From the Editors

Left out: Not everyone is prospering

A rising economic tide lifts everybody’s financial boat. Well, almost everybody’s. Thanks to the country’s unprecedented economic expansion, the great majority of Americans are better off financially than they were several years ago. Not only are the rich getting richer, but the middle classes too have seen a surge in income and wealth. The economic boom has even helped low-income families. According to data released in January by the Federal Reserve Bank, between 1995 and 1998 the wealth of families with annual incomes between $10,000 and $25,000 increased by 7 percent.

Left out of the picture, however, are the very poor—those families that earn under $10,000. Their wealth actually decreased by 14 percent between ’95 and ’98.

How can the nation’s prosperity be extended to these people and to the rest of the 13 percent of the population that still lives below the poverty line? It’s disturbing that for all the economic growth of the ’90s, the current poverty rate is the same as in 1989 and worse than the rate in 1969.

We don’t have a simple answer to those questions, and we doubt there is one. But we do think the questions should be part of the political debate in this election year, especially at a time when the politicians are arguing about how to spend an estimated $900 billion surplus over the next ten years, and when some want to use the surplus to finance tax breaks for the wealthy.

For the moment, economic growth has made the welfare reform act of 1996 look like a brilliant policy. Faced with tougher work requirements and limits on eligibility, millions of people have left the welfare rolls and most of them have joined the labor force. But a good many have simply disappeared from view. What is happening to them? And what will happen when the welfare payments run out for those who, even in these times of low unemployment, have been unable to find stable work? These are further questions that should be posed to the candidates.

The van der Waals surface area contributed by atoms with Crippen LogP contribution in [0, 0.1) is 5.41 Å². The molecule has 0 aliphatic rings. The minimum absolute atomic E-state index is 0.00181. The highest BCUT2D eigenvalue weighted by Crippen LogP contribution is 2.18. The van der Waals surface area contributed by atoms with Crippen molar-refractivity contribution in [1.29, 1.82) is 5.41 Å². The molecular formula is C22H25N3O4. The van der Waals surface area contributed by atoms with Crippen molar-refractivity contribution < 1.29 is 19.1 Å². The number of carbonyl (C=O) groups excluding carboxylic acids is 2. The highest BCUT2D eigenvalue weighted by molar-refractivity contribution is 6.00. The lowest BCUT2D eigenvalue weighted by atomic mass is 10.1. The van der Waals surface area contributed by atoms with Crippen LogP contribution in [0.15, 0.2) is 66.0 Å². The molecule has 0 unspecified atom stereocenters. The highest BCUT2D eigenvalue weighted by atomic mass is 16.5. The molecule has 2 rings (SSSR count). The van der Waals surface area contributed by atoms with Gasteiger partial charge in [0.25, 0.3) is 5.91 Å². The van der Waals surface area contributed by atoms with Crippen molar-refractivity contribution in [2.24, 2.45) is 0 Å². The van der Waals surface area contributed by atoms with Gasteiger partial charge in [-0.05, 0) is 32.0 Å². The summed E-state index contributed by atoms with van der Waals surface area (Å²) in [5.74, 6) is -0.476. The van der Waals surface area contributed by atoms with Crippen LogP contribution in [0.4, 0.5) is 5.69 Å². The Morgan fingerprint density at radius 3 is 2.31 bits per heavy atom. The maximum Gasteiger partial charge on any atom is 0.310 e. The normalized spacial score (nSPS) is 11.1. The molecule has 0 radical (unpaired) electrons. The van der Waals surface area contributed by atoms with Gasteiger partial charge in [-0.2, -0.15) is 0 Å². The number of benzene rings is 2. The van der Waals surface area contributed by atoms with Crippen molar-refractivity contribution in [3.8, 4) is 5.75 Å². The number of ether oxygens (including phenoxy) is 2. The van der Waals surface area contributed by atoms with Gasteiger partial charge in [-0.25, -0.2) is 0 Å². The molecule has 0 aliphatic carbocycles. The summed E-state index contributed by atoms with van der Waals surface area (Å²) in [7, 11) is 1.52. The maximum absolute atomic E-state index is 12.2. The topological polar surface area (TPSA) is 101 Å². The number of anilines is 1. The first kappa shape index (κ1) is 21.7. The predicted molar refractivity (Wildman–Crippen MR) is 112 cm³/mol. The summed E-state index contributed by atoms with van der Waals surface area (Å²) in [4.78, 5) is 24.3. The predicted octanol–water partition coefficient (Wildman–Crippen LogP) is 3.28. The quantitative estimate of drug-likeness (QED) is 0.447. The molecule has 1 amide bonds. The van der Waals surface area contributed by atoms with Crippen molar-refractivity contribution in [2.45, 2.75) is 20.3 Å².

One effect of the welfare reform act was to put the individual states in charge of implementing the often Byzantine complexities of welfare policy. Though in theory this means that decision-makers are in closer touch with citizens, it also means that the decisions that most affect poor people often get very little publicity. Press coverage in most state capitals is limited, and the machinations of state governments are even less well known than the intrigues of Washington. For that reason, Rebecca Blank of the Joint Center for Poverty Research at the University of Michigan suggests that church groups interested in advocacy for the poor have a special role to play these days in keeping track of policy decisions at the state level.

Beyond that, Blank says, churches continue to have an important role in providing child care and other services, and in supporting individual families struggling with unemployment. Especially in the case of families that face multiple obstacles, like poor education, physical or mental disabilities, a history of substance abuse, family difficulties and personality problems, churches can provide the everyday support that is crucial to their stability.

The church’s primary calling, after all, is not to eliminate poverty or formulate welfare policy, but to love the neighbor in need. And only through contact with the neighbor in need will the churches know what to say about public policy.